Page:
Where I think about how I got here.
After 40 minutes of pedaling, I was a sweaty mess thinking “I can’t believe I used to do this all the time.”
See, I haven’t been doing much in the way of cardio lately. Heck, I’ve barely been doing any cardio. But, it was a Monday, my legs were sore, I had over an hour to kill between work & symphony, and taking myself out to dinner that entire time would have meant over-eating (because I don’t trust myself with spare time on my hands), so I chose to try some relatively-light cardio to see if it might alleviate the ache in my legs (it did, somewhat, but that’s not what this post is about).
It used to be that I’d head to the gym, do a 30 minute “isolation” circuit: 10 stations of muscle isolation “station” exercises for a minute apiece, 10 stations of stair running for a minute per station, 10 minutes of rest (broken up into 20, 30 second intervals between the machines and the step) before sitting at an exercise cycle or elliptical machine for whatever time I had remaining, making myself good & sweaty.
I was telling myself, in my sweaty state, that, well, “if I only knew then, what I know now, I’d have done everything differently.”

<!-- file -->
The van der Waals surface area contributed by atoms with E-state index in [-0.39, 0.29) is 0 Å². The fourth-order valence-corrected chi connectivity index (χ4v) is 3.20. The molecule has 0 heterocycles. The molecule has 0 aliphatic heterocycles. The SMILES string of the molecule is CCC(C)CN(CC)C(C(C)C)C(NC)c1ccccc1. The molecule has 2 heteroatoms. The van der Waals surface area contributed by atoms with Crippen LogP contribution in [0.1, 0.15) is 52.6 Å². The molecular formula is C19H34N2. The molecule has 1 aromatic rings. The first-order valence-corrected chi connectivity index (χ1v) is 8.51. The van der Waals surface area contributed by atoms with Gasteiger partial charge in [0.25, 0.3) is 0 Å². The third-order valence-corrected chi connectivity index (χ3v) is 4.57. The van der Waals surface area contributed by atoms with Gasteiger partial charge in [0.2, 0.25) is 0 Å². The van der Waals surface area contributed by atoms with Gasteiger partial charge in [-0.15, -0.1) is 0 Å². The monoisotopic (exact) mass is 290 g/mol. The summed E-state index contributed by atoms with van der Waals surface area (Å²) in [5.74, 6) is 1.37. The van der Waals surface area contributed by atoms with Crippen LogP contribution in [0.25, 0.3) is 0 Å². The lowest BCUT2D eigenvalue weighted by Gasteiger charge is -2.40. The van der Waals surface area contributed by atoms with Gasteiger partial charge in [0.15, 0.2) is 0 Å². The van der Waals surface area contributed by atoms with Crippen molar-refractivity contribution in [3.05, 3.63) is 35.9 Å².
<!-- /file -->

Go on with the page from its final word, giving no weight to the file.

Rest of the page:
But, well, that was wrong. Because I don’t think I’d have had any success if I had been doing what I do now, back when I started getting serious.
In January 2013, I weighed over 250 pounds (and wouldn’t even look at the body fat reading on my bathroom scale) and joined a weight-loss challenge. I lost weight – a fairly drastic amount, if I’m honest, by logging everything I ate (I’d turn it into a game by logging what I planned to eat before I ate it). By cutting caloric intake and doing a lot of cardio, I created a sizable calorie deficit; I dropped weight.
And the scale showed it. There was near-instantaneous feedback . . . every week, on Wednesday, I’d step on the scale and it would show a number lower than the previous Wednesday. And I was happy. And I continued.